Gazano Branch: Dec 1995 to Apr 1996

In an effort to better tell the story of my mission and the wonderful experiences I had, for the benefit of my children and the audience of this website, I  thought it would be good to put together a one-pager on each one of my mission areas. This is the first such article, about the Gazano Branch in the city of Paraná Argentina, where I was serving from Dec. 27, 1995 to Apr. 2, 1996 in the Rosario Argentina Mission.

On a side note, I’m lucky to have any pictures from my first month in Argentina. My first roll of film on my mission, which consisted of probably a dozen photos from the MTC and a dozen from my first few weeks in Argentina, did not turn out. It was the first time in my life that I had my own camera and I must not have loaded the film correctly because all the pictures turned out blank. The pictures I do have from those first weeks in Argentina were donated by my first companion there, Elder Loesener. Thank you!

The Two-Day Trio: Elder Loesener, Ballou, and Smith

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This picture was taken on or around my first day in the mission field. When I arrived in my first assigned area, I was part of a trio instead of the normal two person companionship. This is a picture of the trio: Elder Loesener, Elder Ballou, and myself, Elder Smith.  It was taken in the kitchen of our apartment. Right behind us is the sink and stove. To our left is a cabinet we kept dishes and food in. To our right was a refrigerator. This was one of the few apartments I had during the mission that had a fridge. I didn’t realize at the time what a luxury it was. The photographer, most likely the owner of the home, was standing in the living room of the, obviously, small house. Off to the right of the house were three room, one bedroom from the owner, one bedroom for the missionaries, and a study room with a desk for the missionaries. The trio only lasted a day or two. Soon we got word from the zone leaders that Elder Ballou had been transferred and the next day he was gone.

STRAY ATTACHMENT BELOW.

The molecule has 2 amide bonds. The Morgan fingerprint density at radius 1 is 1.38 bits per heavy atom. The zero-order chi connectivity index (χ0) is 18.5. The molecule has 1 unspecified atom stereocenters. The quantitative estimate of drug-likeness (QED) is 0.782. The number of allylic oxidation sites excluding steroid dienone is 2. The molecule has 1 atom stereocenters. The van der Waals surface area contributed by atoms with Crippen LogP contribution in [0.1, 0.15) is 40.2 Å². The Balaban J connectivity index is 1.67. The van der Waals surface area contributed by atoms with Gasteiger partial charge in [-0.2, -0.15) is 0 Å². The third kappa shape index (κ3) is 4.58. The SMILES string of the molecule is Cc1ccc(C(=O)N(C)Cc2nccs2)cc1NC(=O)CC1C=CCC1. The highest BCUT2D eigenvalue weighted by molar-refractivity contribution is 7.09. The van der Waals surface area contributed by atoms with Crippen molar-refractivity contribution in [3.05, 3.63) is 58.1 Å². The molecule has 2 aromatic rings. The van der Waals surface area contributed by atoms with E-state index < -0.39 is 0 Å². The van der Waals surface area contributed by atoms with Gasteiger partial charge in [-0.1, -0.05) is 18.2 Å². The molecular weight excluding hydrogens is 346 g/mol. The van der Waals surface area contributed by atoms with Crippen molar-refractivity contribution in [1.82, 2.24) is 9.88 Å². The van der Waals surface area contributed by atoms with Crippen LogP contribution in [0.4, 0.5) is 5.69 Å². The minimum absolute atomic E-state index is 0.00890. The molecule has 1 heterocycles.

Laundry Day on the Mission

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This was the back yard of the home where we had our apartment in Gazano. Every Monday, we washed our clothes in the sink, in the right of the photo, and then we hung them out to dry. In at least half of my areas in Argentina, there was a woman in the ward who would wash our clothes. Usually we would pay her about $20 each, which was decent income for them, and well worth it for us. Click here to see a video I made about doing laundry on my mission.

Outside View of Our Apartment in Paraná

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Here’s the outside front of the home where we had our apartment in the Gazano Branch in the city of Paraná. For our weekly service one week, we started building that fence off to the right. In the picture, behind our home, is another home of the Almada family. This family moved in about the same time Elder Loesener and I arrived in the city. We struck up a friendship with them and they were baptized a couple months later.

Our Neighborhood in Paraná

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This is a picture of the neighborhood where our apartment was located. Our home is there in the middle. The house was located on a bumpy dirt road, though you can see a paved road crossing on the right side of the photo. We were near the outskirts of the city Paraná. If you walked a few blocks toward the city, all the roads were paved. If you started walking away from the city, more and more of the roads were dirt. I’ve always remembered this bumpy dirt road by our apartment because in one of my first weeks there, I severely twisted my ankle, yet my body went unharmed. In the year previous to my mission I had had two severe ankle sprained that required me to use crutches. I feared that I would sprain my ankle on my mission and that would limit my mobility and the amount of work that I’d be able to do.

A Discussion with the Almada Family